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Hypertension and heart disease kill 10,000 people a day in Europe

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Cardiovascular diseases are responsible for over 40 percent of all deaths in Europe, or about 10,000 deaths a day, according to a report by the World Health Organization. The main causes are excessive salt intake and untreated hypertension. In the European region, every third person aged 30-79 suffers from hypertension, which is the highest rate in the world.

From the latest report of the World Health Organization (WHO) shows that cardiovascular diseases are the main cause of disability and premature death in the European region, as studied by WHO. This region includes 53 countries – mainly Europe and partly Asia. These diseases are responsible for 42.5 percent of all deaths, or about 10,000 per day.

According to the authors of the publication, men die from these diseases more than twice as often as women. There are also differences between regions. The probability of premature death (aged 30-69) due to cardiovascular diseases is almost five times higher in the countries of Eastern Europe and Central Asia compared to Western Europe.

Cardiovascular disease. Reasons

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The most important causes of these statistics include: excessive salt consumption and untreated or poorly treated hypertension. In as many as 52 of the 53 countries in the WHO European region, the average consumption of table salt exceeds the norm recommended by the organization, i.e. a maximum of 5 grams a day (a teaspoon).

Excessive salt consumption is the main factor in the development of hypertension, which in turn is the main risk factor for deaths from heart attacks, strokes and other cardiovascular diseases.

According to the report's authors, the most important source of large amounts of salt in the diet is processed food, including fast food. Therefore, regulations on limiting the salt content in processed food may have a potentially beneficial impact on human health, WHO experts said.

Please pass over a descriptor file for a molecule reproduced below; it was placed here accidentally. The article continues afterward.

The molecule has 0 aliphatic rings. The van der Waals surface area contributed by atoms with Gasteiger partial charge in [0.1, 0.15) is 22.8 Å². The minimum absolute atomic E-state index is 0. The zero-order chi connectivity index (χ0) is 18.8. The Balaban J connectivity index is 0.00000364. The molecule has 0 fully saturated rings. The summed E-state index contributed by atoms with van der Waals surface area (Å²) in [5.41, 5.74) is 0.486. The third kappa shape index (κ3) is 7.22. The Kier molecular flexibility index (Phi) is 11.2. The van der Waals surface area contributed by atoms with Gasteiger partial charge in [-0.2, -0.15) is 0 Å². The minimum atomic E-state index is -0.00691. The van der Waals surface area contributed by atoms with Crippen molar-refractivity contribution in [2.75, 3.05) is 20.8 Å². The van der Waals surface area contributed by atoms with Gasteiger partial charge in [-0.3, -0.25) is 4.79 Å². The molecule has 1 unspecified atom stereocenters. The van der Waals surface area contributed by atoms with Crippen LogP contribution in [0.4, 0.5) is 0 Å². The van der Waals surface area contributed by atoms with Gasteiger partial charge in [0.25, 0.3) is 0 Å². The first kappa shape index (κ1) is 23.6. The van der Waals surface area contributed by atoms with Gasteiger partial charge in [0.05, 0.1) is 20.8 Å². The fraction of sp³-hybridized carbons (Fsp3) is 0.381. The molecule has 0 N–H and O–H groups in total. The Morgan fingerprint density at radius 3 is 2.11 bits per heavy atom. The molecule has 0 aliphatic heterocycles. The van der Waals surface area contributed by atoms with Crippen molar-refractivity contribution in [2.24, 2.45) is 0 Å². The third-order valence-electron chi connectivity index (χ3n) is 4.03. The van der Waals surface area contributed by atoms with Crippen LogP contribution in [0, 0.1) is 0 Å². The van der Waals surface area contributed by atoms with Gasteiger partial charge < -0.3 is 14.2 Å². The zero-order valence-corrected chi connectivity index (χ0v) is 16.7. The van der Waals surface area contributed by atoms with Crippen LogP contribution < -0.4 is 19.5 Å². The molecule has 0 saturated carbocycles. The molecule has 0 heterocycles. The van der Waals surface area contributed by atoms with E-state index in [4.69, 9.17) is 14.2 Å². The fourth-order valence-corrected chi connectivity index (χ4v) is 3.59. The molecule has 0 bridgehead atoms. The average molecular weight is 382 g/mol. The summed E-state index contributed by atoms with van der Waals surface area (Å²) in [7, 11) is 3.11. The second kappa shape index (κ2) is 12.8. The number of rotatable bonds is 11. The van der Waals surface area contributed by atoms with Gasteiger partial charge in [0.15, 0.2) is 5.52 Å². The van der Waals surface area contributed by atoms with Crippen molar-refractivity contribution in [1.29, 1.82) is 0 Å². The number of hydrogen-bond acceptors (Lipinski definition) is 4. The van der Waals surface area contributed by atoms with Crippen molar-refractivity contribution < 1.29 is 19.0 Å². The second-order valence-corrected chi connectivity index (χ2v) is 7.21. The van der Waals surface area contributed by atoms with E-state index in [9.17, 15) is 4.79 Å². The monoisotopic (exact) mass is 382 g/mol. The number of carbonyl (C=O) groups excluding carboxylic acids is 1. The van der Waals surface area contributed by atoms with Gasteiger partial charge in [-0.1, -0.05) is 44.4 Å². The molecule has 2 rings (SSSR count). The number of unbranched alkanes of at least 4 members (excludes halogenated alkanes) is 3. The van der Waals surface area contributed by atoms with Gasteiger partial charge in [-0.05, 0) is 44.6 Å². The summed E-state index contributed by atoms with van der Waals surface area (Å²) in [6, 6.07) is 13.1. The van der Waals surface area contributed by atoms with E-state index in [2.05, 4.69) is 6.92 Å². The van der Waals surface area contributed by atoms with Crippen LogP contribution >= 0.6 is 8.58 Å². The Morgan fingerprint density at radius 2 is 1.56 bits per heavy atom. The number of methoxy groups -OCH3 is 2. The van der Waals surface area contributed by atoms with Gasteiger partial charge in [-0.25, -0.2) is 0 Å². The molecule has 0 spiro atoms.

WHO: Cardiovascular diseases kill 10,000 people a dayShutterstock

One in three adults has high blood pressure

Another problem is the prevalence of hypertension. It affects one in three adults aged 30-79 in the WHO European region. This is the highest rate in the world.

Hypertension is called a silent killer because it often has no symptoms and, if not kept under control (in untreated or incorrectly treated people), it leads to heart attacks and strokes, which can result in death.

In the report, specialists say that hypertension is the leading risk factor for death and disability in the WHO European region. It is responsible for nearly 25 percent of deaths and 13 percent of disability cases.

How to prevent circulatory diseases

– Cardiovascular diseases and hypertension can be largely prevented and kept under control – commented Dr. Hans Henri P. Kluge, WHO Director for the European Region.

He noted that four million people die every year from cardiovascular diseases in the WHO European region. – These are mainly men, especially from the eastern part of our WHO region. These are the facts, but it is something we can change. We know what works, but once again we are failing to implement an evidence-based approach, resulting in unacceptably high levels of preventable deaths,” Kluge said.

In the report, WHO experts call for integrated actions to both reduce salt consumption and detect and control hypertension. According to Kluge, simply implementing a targeted policy to reduce salt intake by 25 percent could save the lives of approximately 900,000 people by 2030.

According to experts, decision-makers should introduce mandatory limits on the salt content of commonly consumed foods, including processed foods and food served in catering outlets and canteens. It is also necessary to introduce the obligation to place labels on the front of packaging, aimed at supporting consumers in making conscious and healthier choices. elections and organizing campaigns to educate the public and support behavior change to reduce salt consumption.

Although it is not in the interest of the food industry, reducing the salt content in the population through mandatory change of composition gives quick results, saves human lives and brings savings for the health care system – say the authors of the report.

It is also necessary to diagnose and treat hypertension, taking into account standard treatment protocols and providing patients with team-based care. Better access to basic medicines and medical devices for people diagnosed with hypertension is crucial, WHO experts emphasized.

Moreover, as assessed by the authors of the report, educational campaigns about hypertension and its dangerous complications can improve the level of public knowledge and increase patient compliance with medical recommendations.

Main photo source: Pormezz/Shutterstock

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